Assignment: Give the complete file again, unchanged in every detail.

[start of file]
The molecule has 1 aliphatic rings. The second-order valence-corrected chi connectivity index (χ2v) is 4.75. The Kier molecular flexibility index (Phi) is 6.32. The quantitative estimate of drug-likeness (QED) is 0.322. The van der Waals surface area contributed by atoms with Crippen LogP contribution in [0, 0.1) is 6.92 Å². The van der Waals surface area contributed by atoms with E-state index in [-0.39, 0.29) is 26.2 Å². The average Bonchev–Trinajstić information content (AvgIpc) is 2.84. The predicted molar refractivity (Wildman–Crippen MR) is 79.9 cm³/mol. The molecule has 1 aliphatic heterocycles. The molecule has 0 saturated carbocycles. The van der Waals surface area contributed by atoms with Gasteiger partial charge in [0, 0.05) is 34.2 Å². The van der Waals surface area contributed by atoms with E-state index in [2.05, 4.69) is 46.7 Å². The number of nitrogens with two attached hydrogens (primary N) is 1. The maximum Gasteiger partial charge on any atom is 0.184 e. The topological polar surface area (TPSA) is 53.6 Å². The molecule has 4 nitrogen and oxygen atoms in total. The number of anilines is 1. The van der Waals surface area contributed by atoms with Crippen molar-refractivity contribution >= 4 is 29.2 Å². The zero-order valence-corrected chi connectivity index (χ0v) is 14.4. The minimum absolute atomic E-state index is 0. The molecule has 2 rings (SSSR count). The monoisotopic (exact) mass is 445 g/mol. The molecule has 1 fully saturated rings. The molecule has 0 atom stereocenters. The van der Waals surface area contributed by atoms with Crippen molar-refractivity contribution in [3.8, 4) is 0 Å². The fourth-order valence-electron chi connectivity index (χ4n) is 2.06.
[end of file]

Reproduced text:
The molecule has 1 aliphatic rings. The second-order valence-corrected chi connectivity index (χ2v) is 4.75. The Kier molecular flexibility index (Phi) is 6.32. The quantitative estimate of drug-likeness (QED) is 0.322. The van der Waals surface area contributed by atoms with Crippen LogP contribution in [0, 0.1) is 6.92 Å². The van der Waals surface area contributed by atoms with E-state index in [-0.39, 0.29) is 26.2 Å². The average Bonchev–Trinajstić information content (AvgIpc) is 2.84. The predicted molar refractivity (Wildman–Crippen MR) is 79.9 cm³/mol. The molecule has 1 aliphatic heterocycles. The molecule has 0 saturated carbocycles. The van der Waals surface area contributed by atoms with Gasteiger partial charge in [0, 0.05) is 34.2 Å². The van der Waals surface area contributed by atoms with E-state index in [2.05, 4.69) is 46.7 Å². The number of nitrogens with two attached hydrogens (primary N) is 1. The maximum Gasteiger partial charge on any atom is 0.184 e. The topological polar surface area (TPSA) is 53.6 Å². The molecule has 4 nitrogen and oxygen atoms in total. The number of anilines is 1. The van der Waals surface area contributed by atoms with Crippen molar-refractivity contribution >= 4 is 29.2 Å². The zero-order valence-corrected chi connectivity index (χ0v) is 14.4. The minimum absolute atomic E-state index is 0. The molecule has 2 rings (SSSR count). The monoisotopic (exact) mass is 445 g/mol. The molecule has 1 fully saturated rings. The molecule has 0 atom stereocenters. The van der Waals surface area contributed by atoms with Crippen molar-refractivity contribution in [3.8, 4) is 0 Å². The fourth-order valence-electron chi connectivity index (χ4n) is 2.06.